“I’m just thinking of this morning.”
“You’re not the only one who’s ever seen me unclothed.”
“I know,” he said, closing his eyes. “I know, but I wasn’t there to witness it.”
“You’re going to have get over it,” I said. “You have to work with these guys.”
“Maybe I could if I knew what the hell we were doing.”
I wrinkled my nose, caught off guard by his sudden ire. “It’s not like you’ve brought it up.”
“Actually, I have. I was trying to be patient.”
“A man can only be patient for so long.”
“And what does that mean, exactly? Did I miss the deadline I didn’t know I had? Everything was fine two hours ago. Why are you so pissed off?”
He didn’t answer, his jaws fluttering beneath the skin.
Liam leaned up, patting Tyler’s shoulder. “Sorry about your girl.”
“She’s not my girl,” Tyler said.
I curled my shoulders forward and looked out the window, trying hard to seem unaffected. The Aussies were instantly quiet, making the awkwardness even worse. I didn’t realize how much Tyler’s dismissal would hurt. The entire time we’d known each other, I had thought I was the one being pursued, but in that instant I understood why I’d held back: Tyler had left his dad, his friends, his brothers behind. Deep down I knew he was going to leave me, too.
The engine revved, and the tires spun on the asphalt, creating a high-pitched hum. I couldn’t talk, so I folded my arm against the window and closed my eyes, pretending to sleep.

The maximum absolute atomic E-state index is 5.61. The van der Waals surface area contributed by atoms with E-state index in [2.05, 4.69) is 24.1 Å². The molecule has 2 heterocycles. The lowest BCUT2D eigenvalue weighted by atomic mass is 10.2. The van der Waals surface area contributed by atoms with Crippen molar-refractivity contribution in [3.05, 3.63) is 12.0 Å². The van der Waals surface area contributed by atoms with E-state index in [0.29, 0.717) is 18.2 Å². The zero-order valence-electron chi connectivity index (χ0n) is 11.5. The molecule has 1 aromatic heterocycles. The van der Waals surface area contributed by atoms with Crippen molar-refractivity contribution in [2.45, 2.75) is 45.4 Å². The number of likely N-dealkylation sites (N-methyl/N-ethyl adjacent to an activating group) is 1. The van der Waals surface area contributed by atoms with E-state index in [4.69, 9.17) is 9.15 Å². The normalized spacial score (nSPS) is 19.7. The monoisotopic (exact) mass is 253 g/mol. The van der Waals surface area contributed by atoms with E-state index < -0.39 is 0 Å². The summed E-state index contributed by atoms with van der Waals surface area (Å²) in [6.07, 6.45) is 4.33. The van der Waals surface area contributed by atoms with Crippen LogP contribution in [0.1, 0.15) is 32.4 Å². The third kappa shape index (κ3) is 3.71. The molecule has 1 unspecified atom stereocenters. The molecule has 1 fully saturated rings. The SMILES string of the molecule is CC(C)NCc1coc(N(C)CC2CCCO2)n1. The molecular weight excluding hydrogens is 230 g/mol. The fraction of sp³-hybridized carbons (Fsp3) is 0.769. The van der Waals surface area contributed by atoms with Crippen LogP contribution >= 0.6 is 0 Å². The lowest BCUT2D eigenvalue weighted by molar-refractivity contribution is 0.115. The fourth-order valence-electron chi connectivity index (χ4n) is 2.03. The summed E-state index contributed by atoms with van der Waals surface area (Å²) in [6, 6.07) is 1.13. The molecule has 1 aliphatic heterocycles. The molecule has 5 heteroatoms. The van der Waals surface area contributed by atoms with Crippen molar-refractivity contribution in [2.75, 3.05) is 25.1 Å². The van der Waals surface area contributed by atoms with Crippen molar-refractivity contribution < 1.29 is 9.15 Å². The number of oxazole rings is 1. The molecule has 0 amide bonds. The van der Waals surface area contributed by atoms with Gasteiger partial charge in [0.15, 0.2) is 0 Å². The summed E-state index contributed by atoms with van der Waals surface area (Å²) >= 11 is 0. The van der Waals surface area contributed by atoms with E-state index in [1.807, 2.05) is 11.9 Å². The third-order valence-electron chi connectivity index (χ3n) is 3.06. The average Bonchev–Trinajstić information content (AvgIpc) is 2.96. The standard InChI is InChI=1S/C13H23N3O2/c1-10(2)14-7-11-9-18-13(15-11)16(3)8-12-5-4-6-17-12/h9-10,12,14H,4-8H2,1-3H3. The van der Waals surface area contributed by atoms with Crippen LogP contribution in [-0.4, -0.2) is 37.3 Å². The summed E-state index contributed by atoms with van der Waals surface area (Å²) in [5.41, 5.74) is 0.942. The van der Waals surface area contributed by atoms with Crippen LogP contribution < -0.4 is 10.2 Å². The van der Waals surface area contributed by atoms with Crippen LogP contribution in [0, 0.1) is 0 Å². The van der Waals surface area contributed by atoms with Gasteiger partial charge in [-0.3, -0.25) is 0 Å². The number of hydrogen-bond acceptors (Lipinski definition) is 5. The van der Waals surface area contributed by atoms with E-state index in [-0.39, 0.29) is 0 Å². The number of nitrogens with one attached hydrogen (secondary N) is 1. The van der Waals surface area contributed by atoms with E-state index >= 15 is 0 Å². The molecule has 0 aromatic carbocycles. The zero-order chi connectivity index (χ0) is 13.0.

Tyler spoke when the Aussies asked him questions about the Alpines, keeping silent while they chatted in the back seat, discussing their enthusiasm for the hikes in the mountains and the cooler climate.
Liam paused, and then called up to Tyler. “What’s the story with the sheila?”
“She’s a photographer for a local magazine. She’s following us around for fire season, documenting what it is that we do.”
“She’s a beaut,” Liam said. “She’s got the lightest blue eyes I’ve ever seen.”
Tyler stayed quiet, but I didn’t have to open my eyes to see his expression.
“Crikey,” Jack said, disgusted. He clearly understood what Liam didn’t, that something was going on between Tyler and me, even if he wouldn’t admit to it.
“You’re barking up the wrong tree, pal. She’s into girls,” Tyler said.
Technically, he wasn’t lying, but it didn’t make me feel any less pissed. Up until that moment, Tyler had been forthcoming and unapologetic about his feelings for me. Now he was acting like a prepubescent who was trying to act cool in front of his buddies.
The two and a half hours felt like an eternity, and by the time we pulled into the hotel parking lot, my body was stiff and screaming for me to move.
I stepped out onto the asphalt, and then scrambled to pull my camera out of the bag and slipped the strap over my head, snapping pictures of the pink ball of fire behind the thick layer of smoke in the sky.
“That’s nothing, darl,” Liam said. “You should come back to Oz with me.”
Tyler grabbed his duffel and slammed the driver side door, walking quickly into the lobby. Liam and Jack followed, and I walked behind them, standing back while Tyler and the Aussies checked in.